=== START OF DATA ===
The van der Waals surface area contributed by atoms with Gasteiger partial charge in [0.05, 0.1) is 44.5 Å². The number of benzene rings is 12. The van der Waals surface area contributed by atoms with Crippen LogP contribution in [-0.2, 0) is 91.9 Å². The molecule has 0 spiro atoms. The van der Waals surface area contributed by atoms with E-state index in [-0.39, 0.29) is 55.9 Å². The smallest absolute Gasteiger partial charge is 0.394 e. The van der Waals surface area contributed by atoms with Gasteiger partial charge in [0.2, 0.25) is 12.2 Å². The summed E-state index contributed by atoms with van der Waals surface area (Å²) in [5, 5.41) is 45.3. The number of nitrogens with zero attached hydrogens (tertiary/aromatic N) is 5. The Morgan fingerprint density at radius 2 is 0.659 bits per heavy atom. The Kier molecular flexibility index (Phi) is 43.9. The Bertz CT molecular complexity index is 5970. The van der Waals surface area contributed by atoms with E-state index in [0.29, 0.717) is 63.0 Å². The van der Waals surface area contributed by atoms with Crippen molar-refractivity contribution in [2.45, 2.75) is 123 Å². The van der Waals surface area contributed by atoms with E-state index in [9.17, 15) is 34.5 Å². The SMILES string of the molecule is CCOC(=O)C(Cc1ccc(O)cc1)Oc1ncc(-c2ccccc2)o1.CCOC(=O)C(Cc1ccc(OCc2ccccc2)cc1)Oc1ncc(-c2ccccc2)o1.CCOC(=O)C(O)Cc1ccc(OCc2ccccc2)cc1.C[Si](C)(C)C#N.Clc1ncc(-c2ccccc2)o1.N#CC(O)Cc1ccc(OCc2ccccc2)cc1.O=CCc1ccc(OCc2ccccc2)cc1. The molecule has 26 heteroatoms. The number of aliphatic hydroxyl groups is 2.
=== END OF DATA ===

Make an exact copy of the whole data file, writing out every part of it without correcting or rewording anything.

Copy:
The van der Waals surface area contributed by atoms with Gasteiger partial charge in [0.05, 0.1) is 44.5 Å². The number of benzene rings is 12. The van der Waals surface area contributed by atoms with Crippen LogP contribution in [-0.2, 0) is 91.9 Å². The molecule has 0 spiro atoms. The van der Waals surface area contributed by atoms with E-state index in [-0.39, 0.29) is 55.9 Å². The smallest absolute Gasteiger partial charge is 0.394 e. The van der Waals surface area contributed by atoms with Gasteiger partial charge in [0.2, 0.25) is 12.2 Å². The summed E-state index contributed by atoms with van der Waals surface area (Å²) in [5, 5.41) is 45.3. The number of nitrogens with zero attached hydrogens (tertiary/aromatic N) is 5. The Morgan fingerprint density at radius 2 is 0.659 bits per heavy atom. The Kier molecular flexibility index (Phi) is 43.9. The Bertz CT molecular complexity index is 5970. The van der Waals surface area contributed by atoms with E-state index in [0.29, 0.717) is 63.0 Å². The van der Waals surface area contributed by atoms with Crippen molar-refractivity contribution in [2.45, 2.75) is 123 Å². The van der Waals surface area contributed by atoms with E-state index in [9.17, 15) is 34.5 Å². The SMILES string of the molecule is CCOC(=O)C(Cc1ccc(O)cc1)Oc1ncc(-c2ccccc2)o1.CCOC(=O)C(Cc1ccc(OCc2ccccc2)cc1)Oc1ncc(-c2ccccc2)o1.CCOC(=O)C(O)Cc1ccc(OCc2ccccc2)cc1.C[Si](C)(C)C#N.Clc1ncc(-c2ccccc2)o1.N#CC(O)Cc1ccc(OCc2ccccc2)cc1.O=CCc1ccc(OCc2ccccc2)cc1. The molecule has 26 heteroatoms. The number of aliphatic hydroxyl groups is 2.